PEP is recommended for people who may have been recently exposed to HIV (e.g. through needle stick or condomless sexual exposure).
What is HIV PEP?
HIV PEP is short for HIV Post-exposure Prophylaxis. It is a four week course of medication that helps prevent HIV.
PEP is recommended for people who may have been recently exposed to HIV (e.g. through needle stick or condomless sexual exposure). The medications used in PEP are called antiretroviral drugs and are the same drugs used to treat HIV infection
How does it work?
In most cases, PEP stops HIV from establishing itself in the body and will prevent HIV infection. To be effective, the treatment needs to be started as soon as possible within the first 72 hours after the exposure and the treatment needs to be taken correctly every day over 28 days.
PEP is not 100 per cent effective in preventing HIV infections. PEP is more effective the sooner it is started after a possible HIV exposure (within 72 hours) and if the entire 28 days of medications are taken as directed.
Who can use PEP?
Anyone who does not have HIV and believes they may have been exposed to HIV within the previous 72 hours should consider taking PEP. A health care provider will complete an assessment to determine if the risk of HIV infection is high enough to warrant starting a person on PEP. PEP is also considered for use in work settings (e.g. hospitals or health clinics) when a health care provider experiences a needle stick injury.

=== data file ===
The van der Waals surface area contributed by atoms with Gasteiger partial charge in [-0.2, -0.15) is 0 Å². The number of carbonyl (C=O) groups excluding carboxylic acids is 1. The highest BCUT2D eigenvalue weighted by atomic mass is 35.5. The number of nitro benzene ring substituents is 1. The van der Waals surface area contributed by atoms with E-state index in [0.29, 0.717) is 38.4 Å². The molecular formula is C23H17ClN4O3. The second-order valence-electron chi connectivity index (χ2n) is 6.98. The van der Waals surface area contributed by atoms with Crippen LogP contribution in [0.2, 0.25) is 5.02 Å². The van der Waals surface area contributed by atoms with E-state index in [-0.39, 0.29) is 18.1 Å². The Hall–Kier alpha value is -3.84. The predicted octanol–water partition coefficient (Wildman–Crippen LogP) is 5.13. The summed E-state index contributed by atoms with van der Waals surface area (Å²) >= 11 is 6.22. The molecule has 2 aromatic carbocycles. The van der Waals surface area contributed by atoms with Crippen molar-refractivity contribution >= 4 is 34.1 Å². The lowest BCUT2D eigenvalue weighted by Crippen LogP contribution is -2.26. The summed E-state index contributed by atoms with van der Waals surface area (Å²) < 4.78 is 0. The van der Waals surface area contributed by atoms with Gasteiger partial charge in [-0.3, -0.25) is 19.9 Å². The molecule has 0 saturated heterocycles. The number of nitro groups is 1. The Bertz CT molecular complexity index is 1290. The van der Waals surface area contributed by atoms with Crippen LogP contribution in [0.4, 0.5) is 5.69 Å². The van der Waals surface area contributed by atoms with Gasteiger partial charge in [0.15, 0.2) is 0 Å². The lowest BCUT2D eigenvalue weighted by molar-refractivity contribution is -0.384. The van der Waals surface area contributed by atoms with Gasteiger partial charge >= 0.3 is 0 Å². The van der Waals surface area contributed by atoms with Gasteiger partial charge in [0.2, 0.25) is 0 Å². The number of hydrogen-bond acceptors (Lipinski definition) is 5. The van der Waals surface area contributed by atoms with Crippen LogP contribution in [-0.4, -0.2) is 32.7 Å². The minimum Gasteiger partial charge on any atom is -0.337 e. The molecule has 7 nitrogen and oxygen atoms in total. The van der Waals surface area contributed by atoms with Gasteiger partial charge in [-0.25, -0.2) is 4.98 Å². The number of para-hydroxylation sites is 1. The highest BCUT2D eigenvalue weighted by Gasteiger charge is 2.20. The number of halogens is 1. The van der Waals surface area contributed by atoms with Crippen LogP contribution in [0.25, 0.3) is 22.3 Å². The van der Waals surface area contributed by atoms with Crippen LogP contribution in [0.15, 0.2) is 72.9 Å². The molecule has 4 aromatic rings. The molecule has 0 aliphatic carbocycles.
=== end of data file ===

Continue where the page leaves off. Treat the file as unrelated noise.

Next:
How can a person access PEP?
In B.C., PEP is free and available at all hospital emergency departments and in some specialized sexual health clinics. People will receive a PEP starter kit, which consists the first five days of the 28 days of medication. After starting the medication, follow up with a physician is required within three to five days to obtain blood tests and a prescription for the remaining 23 days of medication.
For detailed information on HIV PEP see: